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Caroline was commisioned to participate in a major research project led by the Museum of Domestic Design and Architecture. MoDA’s Designated Silver Studio Collection includes four hundred Japanese katagami, traditional resist-printing stencils for textiles. The project focused on katagami as a source of inspiration for artists and designers, both historically and today involving research that brings together an historical perspective with a practice-based approach.
Inspired by Japanese paper stencils used within traditional textile printing of kimonos, Caroline’s film Waves draws on the rich textile culture of Japan and the traditional art of paper folding ‘origami’. The title of the piece was suggested by the water and wave inspired patterns that are a common motif within the katagami stencils.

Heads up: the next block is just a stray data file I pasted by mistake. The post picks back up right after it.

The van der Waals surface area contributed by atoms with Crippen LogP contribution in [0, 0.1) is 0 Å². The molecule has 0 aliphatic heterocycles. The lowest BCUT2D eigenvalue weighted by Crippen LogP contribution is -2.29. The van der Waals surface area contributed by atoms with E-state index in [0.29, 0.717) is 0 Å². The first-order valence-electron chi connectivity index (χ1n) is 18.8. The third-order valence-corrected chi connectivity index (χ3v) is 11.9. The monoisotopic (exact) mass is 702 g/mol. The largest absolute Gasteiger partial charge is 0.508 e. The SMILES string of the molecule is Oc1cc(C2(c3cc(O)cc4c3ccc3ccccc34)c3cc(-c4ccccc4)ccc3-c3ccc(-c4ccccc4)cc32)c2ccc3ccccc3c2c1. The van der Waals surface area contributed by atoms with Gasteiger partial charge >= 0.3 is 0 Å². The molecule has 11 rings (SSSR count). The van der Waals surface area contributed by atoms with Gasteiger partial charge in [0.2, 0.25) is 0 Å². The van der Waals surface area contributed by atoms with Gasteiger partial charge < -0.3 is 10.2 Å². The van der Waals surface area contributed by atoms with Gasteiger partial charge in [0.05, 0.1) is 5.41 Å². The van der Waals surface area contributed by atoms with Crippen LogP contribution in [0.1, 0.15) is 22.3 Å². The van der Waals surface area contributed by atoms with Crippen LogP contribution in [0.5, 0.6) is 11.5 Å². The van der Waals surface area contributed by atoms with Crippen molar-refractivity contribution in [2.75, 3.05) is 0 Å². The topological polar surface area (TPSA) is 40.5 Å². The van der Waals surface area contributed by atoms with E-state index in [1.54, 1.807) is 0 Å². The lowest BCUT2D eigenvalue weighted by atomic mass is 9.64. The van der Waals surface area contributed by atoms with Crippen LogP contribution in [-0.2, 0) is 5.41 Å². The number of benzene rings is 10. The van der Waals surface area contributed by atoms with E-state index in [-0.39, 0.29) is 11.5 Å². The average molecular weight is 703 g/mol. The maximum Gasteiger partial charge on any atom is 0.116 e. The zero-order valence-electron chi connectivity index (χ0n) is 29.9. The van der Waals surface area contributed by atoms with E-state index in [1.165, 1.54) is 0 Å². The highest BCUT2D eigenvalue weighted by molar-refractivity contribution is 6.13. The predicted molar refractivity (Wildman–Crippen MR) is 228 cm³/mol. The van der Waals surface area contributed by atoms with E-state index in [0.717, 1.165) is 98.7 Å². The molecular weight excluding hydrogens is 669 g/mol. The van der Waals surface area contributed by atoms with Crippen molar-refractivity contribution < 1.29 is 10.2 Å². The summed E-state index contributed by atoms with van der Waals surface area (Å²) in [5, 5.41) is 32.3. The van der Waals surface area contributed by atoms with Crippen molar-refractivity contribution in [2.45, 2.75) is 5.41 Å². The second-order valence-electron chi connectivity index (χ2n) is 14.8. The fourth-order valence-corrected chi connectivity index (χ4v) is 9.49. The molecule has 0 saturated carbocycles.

The filmed performance with movement artist Masumi Saito explores the architecture of a paper costume that incorporates katagami and origami techniques. The costume itself is made from 20 meters of Japanese mulberry paper that has been intricately folded and cut before being fashioned to a kimono design with an extended skirt. The folds used for the costume include a traditional Japanese fold, ‘waterbomb’ fold, and a circular fold thought to originate from the Bauhaus School of Art and Design, Germany.
The performance explores how costume can combine with the performer’s movements to create a sequence of transformative forms originating from the costumed body. The film is non-narrative and is mainly an audio visual spectacle for the eye that celebrates colour and movement supported by an accompanying soundscape. The style of the film is inspired by early moving pictures and the documentation of the choreography and costumes of the American choreographer Loie Fuller.
Photography by MoDA.
Funded by Arts Council England through their Designation Development Fund. The case study of the Katagami in Practice project can be viewed on the Arts Council England website here